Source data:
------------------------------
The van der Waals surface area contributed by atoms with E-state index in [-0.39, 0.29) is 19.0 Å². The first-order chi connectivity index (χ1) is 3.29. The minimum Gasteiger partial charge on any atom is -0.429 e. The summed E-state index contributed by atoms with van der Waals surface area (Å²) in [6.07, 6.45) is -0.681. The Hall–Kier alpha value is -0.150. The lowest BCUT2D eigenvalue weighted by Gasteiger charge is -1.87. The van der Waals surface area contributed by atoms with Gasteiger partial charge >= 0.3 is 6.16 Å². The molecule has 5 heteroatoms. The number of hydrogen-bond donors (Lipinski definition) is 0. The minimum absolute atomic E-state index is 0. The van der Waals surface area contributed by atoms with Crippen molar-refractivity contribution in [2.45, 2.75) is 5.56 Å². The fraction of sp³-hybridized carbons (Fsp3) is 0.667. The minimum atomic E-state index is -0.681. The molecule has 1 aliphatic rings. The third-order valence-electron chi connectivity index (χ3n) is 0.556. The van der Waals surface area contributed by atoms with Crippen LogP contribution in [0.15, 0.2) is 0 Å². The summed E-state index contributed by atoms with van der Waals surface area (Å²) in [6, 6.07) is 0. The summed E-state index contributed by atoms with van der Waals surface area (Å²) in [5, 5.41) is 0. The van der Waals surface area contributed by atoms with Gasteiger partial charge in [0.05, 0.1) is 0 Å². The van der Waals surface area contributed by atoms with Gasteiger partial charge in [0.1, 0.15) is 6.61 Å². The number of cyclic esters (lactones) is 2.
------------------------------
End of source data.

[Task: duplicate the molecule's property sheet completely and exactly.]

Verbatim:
The van der Waals surface area contributed by atoms with E-state index in [-0.39, 0.29) is 19.0 Å². The first-order chi connectivity index (χ1) is 3.29. The minimum Gasteiger partial charge on any atom is -0.429 e. The summed E-state index contributed by atoms with van der Waals surface area (Å²) in [6.07, 6.45) is -0.681. The Hall–Kier alpha value is -0.150. The lowest BCUT2D eigenvalue weighted by Gasteiger charge is -1.87. The van der Waals surface area contributed by atoms with Gasteiger partial charge >= 0.3 is 6.16 Å². The molecule has 5 heteroatoms. The number of hydrogen-bond donors (Lipinski definition) is 0. The minimum absolute atomic E-state index is 0. The van der Waals surface area contributed by atoms with Crippen molar-refractivity contribution in [2.45, 2.75) is 5.56 Å². The fraction of sp³-hybridized carbons (Fsp3) is 0.667. The minimum atomic E-state index is -0.681. The molecule has 1 aliphatic rings. The third-order valence-electron chi connectivity index (χ3n) is 0.556. The van der Waals surface area contributed by atoms with Crippen LogP contribution in [0.15, 0.2) is 0 Å². The summed E-state index contributed by atoms with van der Waals surface area (Å²) in [6, 6.07) is 0. The summed E-state index contributed by atoms with van der Waals surface area (Å²) in [5, 5.41) is 0. The van der Waals surface area contributed by atoms with Gasteiger partial charge in [0.05, 0.1) is 0 Å². The van der Waals surface area contributed by atoms with Gasteiger partial charge in [0.1, 0.15) is 6.61 Å². The number of cyclic esters (lactones) is 2.